I asked five Yemenis of different ages and from many parts of society to reflect on Saleh’s death and what they think it means for the future of their country. A recent internet and social media clampdown in Sanaa has made communication with people in Houthi-controlled territory much more difficult; as a result, I was unable to reach Houthi supporters for comment. All the Yemenis I spoke to were shocked that their famously mercurial ex-president was gone, but none saw his death as a good omen for Yemen, even those who risked their lives to protest against the Saleh regime in 2011. All but one answered in English; Maged al-Madhaji’s comments have been translated from Arabic. Responses have been edited for clarity.
Nisma Alozebi, civil engineering student at Aden University
Personally, I didn’t want Ali Abdullah Saleh to die now. I wanted him to end the Houthis first. No matter how bad he was, the Houthis are so much worse. They are full with anger. They lived most of their lives fighting. I have seen what they have done to Aden and the south. I wanted Ali Abdullah Saleh to take control so the peace process can have a chance. Three peace talks and nothing happened, and nothing will happen because Houthis are nothing but a rebel militia. However, Saleh deserved what happened to him. He is the reason behind all of the destruction that happened to Yemen. And I know that millions of Yemenis who have suffered from his actions are happy.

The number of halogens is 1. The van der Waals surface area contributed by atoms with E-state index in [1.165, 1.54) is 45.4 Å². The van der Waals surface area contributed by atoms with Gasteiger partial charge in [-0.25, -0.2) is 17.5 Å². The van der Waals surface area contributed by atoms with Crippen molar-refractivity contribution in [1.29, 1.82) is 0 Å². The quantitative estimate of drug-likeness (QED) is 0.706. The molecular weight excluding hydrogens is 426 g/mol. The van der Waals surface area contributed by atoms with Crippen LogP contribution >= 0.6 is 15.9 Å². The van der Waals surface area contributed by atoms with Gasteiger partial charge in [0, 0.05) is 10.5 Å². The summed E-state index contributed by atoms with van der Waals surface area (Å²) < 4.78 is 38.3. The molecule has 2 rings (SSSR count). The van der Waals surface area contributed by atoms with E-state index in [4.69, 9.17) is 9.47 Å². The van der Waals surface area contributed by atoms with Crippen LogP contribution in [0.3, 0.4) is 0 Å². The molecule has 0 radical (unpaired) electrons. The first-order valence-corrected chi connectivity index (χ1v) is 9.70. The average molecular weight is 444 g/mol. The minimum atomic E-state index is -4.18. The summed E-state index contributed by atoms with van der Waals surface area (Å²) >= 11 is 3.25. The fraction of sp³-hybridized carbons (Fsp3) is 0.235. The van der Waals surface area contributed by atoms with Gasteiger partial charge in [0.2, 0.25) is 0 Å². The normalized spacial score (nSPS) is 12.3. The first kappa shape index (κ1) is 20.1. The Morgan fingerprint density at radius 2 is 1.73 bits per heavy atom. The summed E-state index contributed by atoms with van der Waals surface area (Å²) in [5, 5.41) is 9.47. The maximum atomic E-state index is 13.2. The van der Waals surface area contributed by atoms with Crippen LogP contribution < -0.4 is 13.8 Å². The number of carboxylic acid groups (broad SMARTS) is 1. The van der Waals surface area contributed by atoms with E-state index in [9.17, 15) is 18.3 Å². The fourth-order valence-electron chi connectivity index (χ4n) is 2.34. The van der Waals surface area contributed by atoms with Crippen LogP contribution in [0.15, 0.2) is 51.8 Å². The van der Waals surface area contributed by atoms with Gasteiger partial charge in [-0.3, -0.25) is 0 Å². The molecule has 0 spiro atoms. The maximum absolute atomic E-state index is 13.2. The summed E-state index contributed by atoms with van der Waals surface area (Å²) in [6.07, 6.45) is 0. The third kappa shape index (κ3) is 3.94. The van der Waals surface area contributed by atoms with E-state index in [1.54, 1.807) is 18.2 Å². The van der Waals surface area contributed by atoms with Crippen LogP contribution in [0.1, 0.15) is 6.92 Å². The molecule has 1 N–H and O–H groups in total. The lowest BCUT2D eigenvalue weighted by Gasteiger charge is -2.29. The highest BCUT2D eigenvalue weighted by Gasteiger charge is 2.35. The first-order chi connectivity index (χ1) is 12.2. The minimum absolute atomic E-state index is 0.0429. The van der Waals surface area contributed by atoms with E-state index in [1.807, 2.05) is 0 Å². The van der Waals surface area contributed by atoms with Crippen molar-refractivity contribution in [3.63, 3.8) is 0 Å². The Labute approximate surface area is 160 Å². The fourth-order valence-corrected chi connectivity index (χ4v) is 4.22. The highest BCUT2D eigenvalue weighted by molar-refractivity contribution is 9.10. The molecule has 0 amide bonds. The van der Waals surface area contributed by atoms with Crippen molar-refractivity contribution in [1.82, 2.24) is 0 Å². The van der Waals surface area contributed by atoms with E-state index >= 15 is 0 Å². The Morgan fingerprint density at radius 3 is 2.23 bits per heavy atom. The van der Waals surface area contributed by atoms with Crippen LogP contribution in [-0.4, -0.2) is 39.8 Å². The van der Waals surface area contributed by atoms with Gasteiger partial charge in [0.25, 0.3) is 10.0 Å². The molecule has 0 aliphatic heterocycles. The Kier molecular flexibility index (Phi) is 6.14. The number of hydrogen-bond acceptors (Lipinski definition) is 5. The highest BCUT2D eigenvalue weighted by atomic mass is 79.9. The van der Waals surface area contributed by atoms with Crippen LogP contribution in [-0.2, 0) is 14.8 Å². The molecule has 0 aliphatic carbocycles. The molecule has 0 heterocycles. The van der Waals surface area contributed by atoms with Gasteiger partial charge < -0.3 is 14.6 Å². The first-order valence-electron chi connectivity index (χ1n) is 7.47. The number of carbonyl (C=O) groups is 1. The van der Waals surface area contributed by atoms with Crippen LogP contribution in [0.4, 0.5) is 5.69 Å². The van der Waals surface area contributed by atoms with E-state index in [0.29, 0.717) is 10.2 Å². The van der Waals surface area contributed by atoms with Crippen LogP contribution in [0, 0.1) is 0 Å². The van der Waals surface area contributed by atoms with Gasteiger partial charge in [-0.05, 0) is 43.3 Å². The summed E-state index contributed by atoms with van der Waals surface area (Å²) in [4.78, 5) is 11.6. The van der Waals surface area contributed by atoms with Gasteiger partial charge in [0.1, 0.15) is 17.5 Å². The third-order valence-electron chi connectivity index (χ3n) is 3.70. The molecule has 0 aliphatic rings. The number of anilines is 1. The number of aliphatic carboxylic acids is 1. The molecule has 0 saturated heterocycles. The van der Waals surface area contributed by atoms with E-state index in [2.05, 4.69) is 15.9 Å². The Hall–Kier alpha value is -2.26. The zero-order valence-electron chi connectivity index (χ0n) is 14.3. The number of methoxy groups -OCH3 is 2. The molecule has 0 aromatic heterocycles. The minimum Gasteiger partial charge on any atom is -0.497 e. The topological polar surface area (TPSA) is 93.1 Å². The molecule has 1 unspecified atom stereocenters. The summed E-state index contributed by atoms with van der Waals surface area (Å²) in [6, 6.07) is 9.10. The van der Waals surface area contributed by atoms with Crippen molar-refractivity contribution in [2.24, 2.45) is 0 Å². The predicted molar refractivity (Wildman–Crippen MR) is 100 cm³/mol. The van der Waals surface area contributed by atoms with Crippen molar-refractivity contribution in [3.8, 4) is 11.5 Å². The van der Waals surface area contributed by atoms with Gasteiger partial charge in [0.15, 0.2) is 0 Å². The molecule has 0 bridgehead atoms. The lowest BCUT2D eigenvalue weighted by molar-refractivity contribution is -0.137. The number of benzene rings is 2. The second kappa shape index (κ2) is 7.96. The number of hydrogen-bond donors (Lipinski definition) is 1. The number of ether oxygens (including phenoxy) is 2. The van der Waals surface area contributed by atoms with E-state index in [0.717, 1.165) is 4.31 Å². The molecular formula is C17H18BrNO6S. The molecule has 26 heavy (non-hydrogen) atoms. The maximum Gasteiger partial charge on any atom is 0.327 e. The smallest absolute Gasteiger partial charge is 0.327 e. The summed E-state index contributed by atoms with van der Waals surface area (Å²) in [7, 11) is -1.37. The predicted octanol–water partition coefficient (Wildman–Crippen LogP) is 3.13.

Nisma Alozebi in October 2017.
Photo: Abulhreem AlMayooni
Maged al-Madhaji, co-founder and executive director of Sanaa Center for Strategic Studies
The death of Saleh is the end of an era, the end of three decades when everything that happened in Yemen was always about him. Saleh was the most manipulative and unethical politician. He was one of the shrewdest of Yemenis in a difficult and complicated country. Saleh was a dictator, and Yemenis’ dreams were crushed during his reign. He left many questions unanswered. There is much sadness about his death because many were attached to the idea that he had the chance to save them from the rule of the Houthis and indeed from the brutal way in which the Houthis treated him. My personal feelings are mixed. This man has been in power for so many years. He was the most influential man in my country and responsible for everything that happened in Yemen. I suffered a lot because of that. Now we are suffering from a war for which Saleh was one of the causes. I am angry with him and saddened for him. The situation is very confusing as a result of his sudden and shocking departure.
Maged al-Madhaji in January 2017.
Photo: Bassem Al-Amri
Mustapha Noman, former Yemeni ambassador and deputy foreign minister under Saleh